The later Marton design upstaged it by substituting two DB 601s – twice as powerful as the originals, and significantly bigger. Yet the drawings show them essentially the same size. Winkler published a cutaway, since widely circulated. I have juxtaposed it here with a cutaway of the real D.VIII and it is obvious that the D.VIII cutaway has been ripped off and photoshopped once again. The new engines had to be shrunk to fit in. Indeed, the engine artwork was little changed, not even the mounting frame and attachment points which would have in reality needed to be rearranged and lengthened, rather the cowlings were just tweaked slightly to look more like typical DB 601 cowlings, only they were too small. Then again, the airframe would have had to have been radically strengthened to take the extra weight at higher speeds, and lengthened at both ends, but that is not altered at all.

You might argue that a fake drawing is not proof of a fake project. Well, if it fakes an impossible construction then yes, the construction is still impossible, and still therefore fake.

A series of proudly photoshopped "period" images of an expertly-made 1:72 scale plastic model innocently appeared at one point, crafted to see whether sufficiently realistic detail could be included at such a small scale. Yes it could, and others subsequently peddled them as the real thing; some perhaps in ignorance, but others no doubt deliberately embellishing the hoax. (If you doubt that a modeller can really have that level of skill, as a veteran of several of my national championships of the International Plastic Modellers' Society, I can assure you they can!)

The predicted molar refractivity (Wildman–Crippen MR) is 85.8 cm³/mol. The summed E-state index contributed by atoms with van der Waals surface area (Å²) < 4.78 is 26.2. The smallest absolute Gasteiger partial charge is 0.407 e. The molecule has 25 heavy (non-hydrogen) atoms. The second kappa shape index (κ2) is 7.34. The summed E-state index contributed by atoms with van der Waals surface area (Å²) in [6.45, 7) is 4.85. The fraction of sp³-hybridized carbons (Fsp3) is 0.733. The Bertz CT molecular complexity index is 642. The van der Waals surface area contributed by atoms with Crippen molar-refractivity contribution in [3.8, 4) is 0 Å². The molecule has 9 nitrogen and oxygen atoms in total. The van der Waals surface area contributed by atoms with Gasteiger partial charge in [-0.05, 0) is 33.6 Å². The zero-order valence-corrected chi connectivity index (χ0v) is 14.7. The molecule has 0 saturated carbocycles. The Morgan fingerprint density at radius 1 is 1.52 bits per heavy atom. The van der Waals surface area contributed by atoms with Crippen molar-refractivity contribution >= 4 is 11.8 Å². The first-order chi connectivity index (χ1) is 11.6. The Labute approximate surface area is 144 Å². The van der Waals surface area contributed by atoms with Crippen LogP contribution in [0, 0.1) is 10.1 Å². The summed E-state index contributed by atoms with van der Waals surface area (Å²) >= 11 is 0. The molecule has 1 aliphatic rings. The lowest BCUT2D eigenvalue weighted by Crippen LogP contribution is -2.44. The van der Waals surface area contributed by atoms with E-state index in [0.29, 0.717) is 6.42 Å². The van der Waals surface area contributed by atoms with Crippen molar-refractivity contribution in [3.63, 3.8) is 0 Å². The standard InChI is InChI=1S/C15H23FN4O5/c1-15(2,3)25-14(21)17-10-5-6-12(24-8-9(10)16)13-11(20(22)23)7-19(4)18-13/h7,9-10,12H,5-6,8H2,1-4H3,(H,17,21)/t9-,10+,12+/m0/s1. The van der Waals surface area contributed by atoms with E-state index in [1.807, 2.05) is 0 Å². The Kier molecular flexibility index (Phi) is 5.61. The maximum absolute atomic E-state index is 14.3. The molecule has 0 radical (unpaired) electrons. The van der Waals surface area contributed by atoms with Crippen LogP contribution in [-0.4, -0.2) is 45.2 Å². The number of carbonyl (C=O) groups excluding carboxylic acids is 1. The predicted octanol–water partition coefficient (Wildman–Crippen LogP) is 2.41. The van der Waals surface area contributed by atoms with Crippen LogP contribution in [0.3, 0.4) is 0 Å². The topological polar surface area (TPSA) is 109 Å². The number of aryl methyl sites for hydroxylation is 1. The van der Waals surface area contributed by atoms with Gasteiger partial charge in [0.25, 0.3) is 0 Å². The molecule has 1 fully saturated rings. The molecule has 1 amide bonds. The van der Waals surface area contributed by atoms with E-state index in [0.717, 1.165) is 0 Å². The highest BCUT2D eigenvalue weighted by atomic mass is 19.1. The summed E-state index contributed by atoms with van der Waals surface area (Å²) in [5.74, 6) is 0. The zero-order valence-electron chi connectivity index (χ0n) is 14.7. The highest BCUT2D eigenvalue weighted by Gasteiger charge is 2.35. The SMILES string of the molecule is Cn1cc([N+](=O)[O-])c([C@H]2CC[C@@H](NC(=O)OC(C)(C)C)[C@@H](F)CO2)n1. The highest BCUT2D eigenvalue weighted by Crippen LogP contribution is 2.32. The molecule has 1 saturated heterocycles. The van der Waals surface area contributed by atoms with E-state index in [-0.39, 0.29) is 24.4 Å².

Fokker D.VIII above, Marton X/V below

Faked image showing the quality of the 1:72 scale model

Further embellishments to the story appeared from other authors, including a spurious test pilot's flight log entry, and with some accounts contradicting each other and giving different histories of the D.VIII and/or X/V programme, despite equal assurances of truth. For example the only D.VIII ever built was a prototype with its wings built of wood to save time and cost; the intended production design was to be of metal but was never drawn up. There never was a production design, not even on paper. Yet the fakers did not know this and told stories of all-metal "copies" in series production.

Blohm & Voss P.214 MGRP Mistel

This is more a catalogue of hoaxes than a single one. Some or perhaps even all of them may be more errors or wild guesses than outright hoaxes, but certainly their historical provenance was over-egged by respectable historians who should have known better. The B&V P 214, MGRP, Mistel and the accompanying depiction were all real projects, but they were all different.

The DVL MGRP was a proposal for a two-stage composite ramjet-powered attack plane. It was one of several related design studies by Karl Stöckel at the DVL, and had nothing to do with Blohm & Voss.

Moreover, the design which became misidentified as the "Blohm & Voss MGRP" was one of his other studies, described simply as an "aerial torpedo carrier", i.e. a missile carrier. Quite how the misidentification arose is unclear, but it was well established by 1982.

Stöckel's MGRP

Stöckel's aerial torpedo carrier

Mistel was a similar composite attack aircraft programme, though conceived to use up old aircraft which were too outdated for regular fighter or bomber missions. It saw some success and towards the end of the war the idea was adopted for some advanced proposals, such as Stöckel's. None of these proposals ever left the drawing board. Nor is there any evidence that the Mistel project name was attached to any of them, nevertheless it tends to be these days.